Teal blue header image

Springboard Injunctions: Can you stop former employees competing against you?

In Aquinas Education Ltd v Miller & Ors [2018] EWHC 404 (QB), the Court held that a springboard injunction that prevented two former employees from setting up a competing business should be lifted. 

The two had enjoyed a head start in launching their business using confidential information and the effects of that head start were no longer felt.

Facts of the case

Miller and Pembleton (the Defendants) were employees of Aquinas Education Ltd (Aquinas), a recruitment agency specialising in placing teachers in schools. In December 2017 the Defendants gave notice to terminate their employment.

Prior to their resignation, the Defendants set up a competing business, Link3, and obtained information from Aquinas’ IT systems, including candidates' CVs and contact details for both candidates and schools for Link3’s use. The Defendants, trading as Link3, then approached candidates and tried (with some success) to place them in schools.

When Aquinas discovered this activity, it started proceedings against the Defendants alleging, amongst other things, that they had wrongfully diverted business from Aquinas to Link3. A temporary injunction was granted pending further consideration by the Court at a later date.  At the later hearing, the Court was asked to decide whether it should allow either or both of the two types of injunction to continue:

  1. a prohibitory injunction to prevent the Defendants from using Aquinas’ confidential information; and
  2. a “springboard” injunction to prevent the Defendants from unlawfully benefiting from the head start they had gained by using that confidential information.

The Defendants agreed to the prohibitory injunction but challenged the Claimant's entitlement to the continuation of the springboard injunction.

Springboard injunctions

The purpose of a springboard injunction is to restore the parties to the competitive position in which the parties would have been, had the misconduct had not occurred (QBE Management Services (UK) Ltd v Dymoke [2012] EWHC 80 (QB)). A springboard injunction is therefore limited in duration. 

In the Aquinas case, the Court was asked to consider whether the existing springboard injunction in place, preventing the Defendants from doing business with teachers and schools listed on Aquinas' contacts should come to an end.

In considering this, the Court referred to the principles summarised in QBE v Dymoke. These include the following:

  • Where a person has used confidential information to their own advantage as a result of unlawful acts, an injunction may be granted which would restrain the unlawful acts and prevent the wrongdoer from gaining an unfair advantage or head start.
  • A springboard injunction is not confined to cases of breach of confidence and may extend to cases of breach of contractual and fiduciary duties.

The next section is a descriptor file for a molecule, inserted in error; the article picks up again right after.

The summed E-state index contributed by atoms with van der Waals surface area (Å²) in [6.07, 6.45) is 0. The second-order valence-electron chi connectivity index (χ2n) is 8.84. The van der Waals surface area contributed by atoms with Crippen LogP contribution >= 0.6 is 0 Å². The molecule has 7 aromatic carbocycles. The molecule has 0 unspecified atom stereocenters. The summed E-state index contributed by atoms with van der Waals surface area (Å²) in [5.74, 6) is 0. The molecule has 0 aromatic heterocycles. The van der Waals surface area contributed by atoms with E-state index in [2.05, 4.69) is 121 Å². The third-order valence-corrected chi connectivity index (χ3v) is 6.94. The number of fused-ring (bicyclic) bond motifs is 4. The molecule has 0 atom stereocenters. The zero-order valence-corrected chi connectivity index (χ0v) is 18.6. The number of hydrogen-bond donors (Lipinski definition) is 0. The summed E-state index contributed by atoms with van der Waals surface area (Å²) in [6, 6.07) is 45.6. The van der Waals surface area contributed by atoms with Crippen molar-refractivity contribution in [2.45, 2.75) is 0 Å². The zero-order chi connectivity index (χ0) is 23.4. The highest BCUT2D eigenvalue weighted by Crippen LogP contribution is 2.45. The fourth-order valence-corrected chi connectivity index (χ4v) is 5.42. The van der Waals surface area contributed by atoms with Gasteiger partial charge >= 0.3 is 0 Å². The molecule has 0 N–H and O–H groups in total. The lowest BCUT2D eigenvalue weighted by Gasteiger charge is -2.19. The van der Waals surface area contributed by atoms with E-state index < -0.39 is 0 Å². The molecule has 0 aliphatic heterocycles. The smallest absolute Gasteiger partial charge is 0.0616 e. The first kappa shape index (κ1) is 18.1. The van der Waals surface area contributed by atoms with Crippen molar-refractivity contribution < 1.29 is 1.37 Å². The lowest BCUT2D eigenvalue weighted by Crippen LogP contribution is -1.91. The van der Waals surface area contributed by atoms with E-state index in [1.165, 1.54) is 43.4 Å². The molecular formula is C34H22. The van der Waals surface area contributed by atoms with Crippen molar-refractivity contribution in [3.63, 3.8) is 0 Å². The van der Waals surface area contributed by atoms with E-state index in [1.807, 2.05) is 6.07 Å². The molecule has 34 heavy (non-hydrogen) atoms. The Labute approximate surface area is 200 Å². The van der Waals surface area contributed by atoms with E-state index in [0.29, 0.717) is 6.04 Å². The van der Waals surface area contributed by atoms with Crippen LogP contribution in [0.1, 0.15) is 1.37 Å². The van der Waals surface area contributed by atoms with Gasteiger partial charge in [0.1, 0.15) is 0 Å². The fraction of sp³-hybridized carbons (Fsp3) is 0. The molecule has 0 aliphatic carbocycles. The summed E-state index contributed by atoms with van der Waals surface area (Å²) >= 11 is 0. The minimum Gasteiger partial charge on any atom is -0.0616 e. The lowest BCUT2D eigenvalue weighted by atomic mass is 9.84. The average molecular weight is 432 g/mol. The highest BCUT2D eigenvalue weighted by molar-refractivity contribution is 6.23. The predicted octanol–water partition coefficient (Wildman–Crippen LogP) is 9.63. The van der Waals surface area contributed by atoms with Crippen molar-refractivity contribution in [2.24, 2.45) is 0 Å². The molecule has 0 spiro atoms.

• A springboard injunction must be sought and obtained at a time when the unlawful advantage is still being enjoyed by the wrongdoer.
  • The Claimant will need to provide evidence on the nature and period of the competitive advantage.

Decision

It was clear to the Court that the Defendants had breached the confidentiality clause in their employment contracts, which meant that some form of springboard injunction was appropriate. However, the Court held that the Defendants’ head start had come to an end already, for the following reasons:

  • It considered that the head start was minimal (approximately six weeks), given that the Defendants had only made a profit of £8,806.
  • Aquinas’ did not provide factual evidence or examples of how long it would take to set up a competing business.
  • Furthermore, the injunction currently in place had put an immediate halt to the Defendants’ activities and so they had lost all momentum in generating any further business.
  • Finally, there was nothing in the Defendants’ employment contracts that prevented them from competing once their notice period had expired.

Practice Points

Two key principles arise from the case:

  • Employee Contracts: This scenario could have been avoided if the employees’ contracts had included restrictive covenants, preventing them from competing for a certain period of time post-termination. 

    You should ensure that contracts for key employees cover this point.  In the absence of such provisions, a springboard injunction is a useful tool to prevent competition, but this case demonstrates that it can be difficult to obtain. 

  • Information Security: The case also serves as a useful reminder that businesses should keep a firm control on information security.

    Consider putting restrictions on access to reduce the opportunity for data theft or breaches (bearing also in mind the new General Data Protection Regulation). It is also noted that some of the information was acquired through requests to a third party IT provider.  Such providers should refer requests for access or unusual requests to an appropriate level of management for approval.

Contributor: Jake Campbell

This publication is intended for general guidance and represents our understanding of the relevant law and practice as at May 2018. Specific advice should be sought for specific cases. For more information see our terms & conditions.




Insights & events View all